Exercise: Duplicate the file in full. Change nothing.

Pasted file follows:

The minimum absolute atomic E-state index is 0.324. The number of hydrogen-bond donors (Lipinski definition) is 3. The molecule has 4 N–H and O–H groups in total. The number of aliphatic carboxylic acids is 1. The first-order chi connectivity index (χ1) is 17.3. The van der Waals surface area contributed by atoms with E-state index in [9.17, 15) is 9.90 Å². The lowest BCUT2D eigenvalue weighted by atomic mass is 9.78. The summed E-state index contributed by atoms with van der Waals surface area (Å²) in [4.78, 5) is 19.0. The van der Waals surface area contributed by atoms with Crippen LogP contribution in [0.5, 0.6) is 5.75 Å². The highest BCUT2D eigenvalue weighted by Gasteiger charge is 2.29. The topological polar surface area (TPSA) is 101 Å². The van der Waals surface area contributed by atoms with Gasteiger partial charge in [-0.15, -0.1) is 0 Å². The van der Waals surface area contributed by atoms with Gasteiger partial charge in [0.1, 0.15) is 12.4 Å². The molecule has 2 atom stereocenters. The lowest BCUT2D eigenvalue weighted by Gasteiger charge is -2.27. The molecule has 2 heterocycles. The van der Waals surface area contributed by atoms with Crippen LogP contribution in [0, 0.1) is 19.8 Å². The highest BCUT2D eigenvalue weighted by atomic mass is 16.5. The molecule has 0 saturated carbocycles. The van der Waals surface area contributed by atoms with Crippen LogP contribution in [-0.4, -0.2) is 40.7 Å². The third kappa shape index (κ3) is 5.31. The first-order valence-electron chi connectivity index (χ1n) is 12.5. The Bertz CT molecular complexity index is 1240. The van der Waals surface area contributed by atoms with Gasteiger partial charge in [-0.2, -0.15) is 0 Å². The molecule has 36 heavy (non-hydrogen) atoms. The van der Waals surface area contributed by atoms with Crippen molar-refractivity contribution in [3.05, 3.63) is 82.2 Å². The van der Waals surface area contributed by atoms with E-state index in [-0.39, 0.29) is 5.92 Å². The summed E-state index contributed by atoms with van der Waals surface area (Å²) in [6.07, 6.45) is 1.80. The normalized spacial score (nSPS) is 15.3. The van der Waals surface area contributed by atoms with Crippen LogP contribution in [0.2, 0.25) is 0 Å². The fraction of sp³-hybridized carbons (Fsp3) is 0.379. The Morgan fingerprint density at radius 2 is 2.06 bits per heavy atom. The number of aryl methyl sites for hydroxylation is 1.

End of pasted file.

The minimum absolute atomic E-state index is 0.324. The number of hydrogen-bond donors (Lipinski definition) is 3. The molecule has 4 N–H and O–H groups in total. The number of aliphatic carboxylic acids is 1. The first-order chi connectivity index (χ1) is 17.3. The van der Waals surface area contributed by atoms with E-state index in [9.17, 15) is 9.90 Å². The lowest BCUT2D eigenvalue weighted by atomic mass is 9.78. The summed E-state index contributed by atoms with van der Waals surface area (Å²) in [4.78, 5) is 19.0. The van der Waals surface area contributed by atoms with Crippen LogP contribution in [0.5, 0.6) is 5.75 Å². The highest BCUT2D eigenvalue weighted by Gasteiger charge is 2.29. The topological polar surface area (TPSA) is 101 Å². The van der Waals surface area contributed by atoms with Gasteiger partial charge in [-0.15, -0.1) is 0 Å². The van der Waals surface area contributed by atoms with Gasteiger partial charge in [0.1, 0.15) is 12.4 Å². The molecule has 2 atom stereocenters. The lowest BCUT2D eigenvalue weighted by Gasteiger charge is -2.27. The molecule has 2 heterocycles. The van der Waals surface area contributed by atoms with Crippen LogP contribution in [0, 0.1) is 19.8 Å². The highest BCUT2D eigenvalue weighted by atomic mass is 16.5. The molecule has 0 saturated carbocycles. The van der Waals surface area contributed by atoms with Crippen LogP contribution in [-0.4, -0.2) is 40.7 Å². The third kappa shape index (κ3) is 5.31. The first-order valence-electron chi connectivity index (χ1n) is 12.5. The Bertz CT molecular complexity index is 1240. The van der Waals surface area contributed by atoms with Gasteiger partial charge in [-0.2, -0.15) is 0 Å². The molecule has 36 heavy (non-hydrogen) atoms. The van der Waals surface area contributed by atoms with Crippen molar-refractivity contribution in [3.05, 3.63) is 82.2 Å². The van der Waals surface area contributed by atoms with E-state index in [-0.39, 0.29) is 5.92 Å². The summed E-state index contributed by atoms with van der Waals surface area (Å²) in [6.07, 6.45) is 1.80. The normalized spacial score (nSPS) is 15.3. The van der Waals surface area contributed by atoms with Crippen LogP contribution in [0.2, 0.25) is 0 Å². The fraction of sp³-hybridized carbons (Fsp3) is 0.379. The Morgan fingerprint density at radius 2 is 2.06 bits per heavy atom. The number of aryl methyl sites for hydroxylation is 1.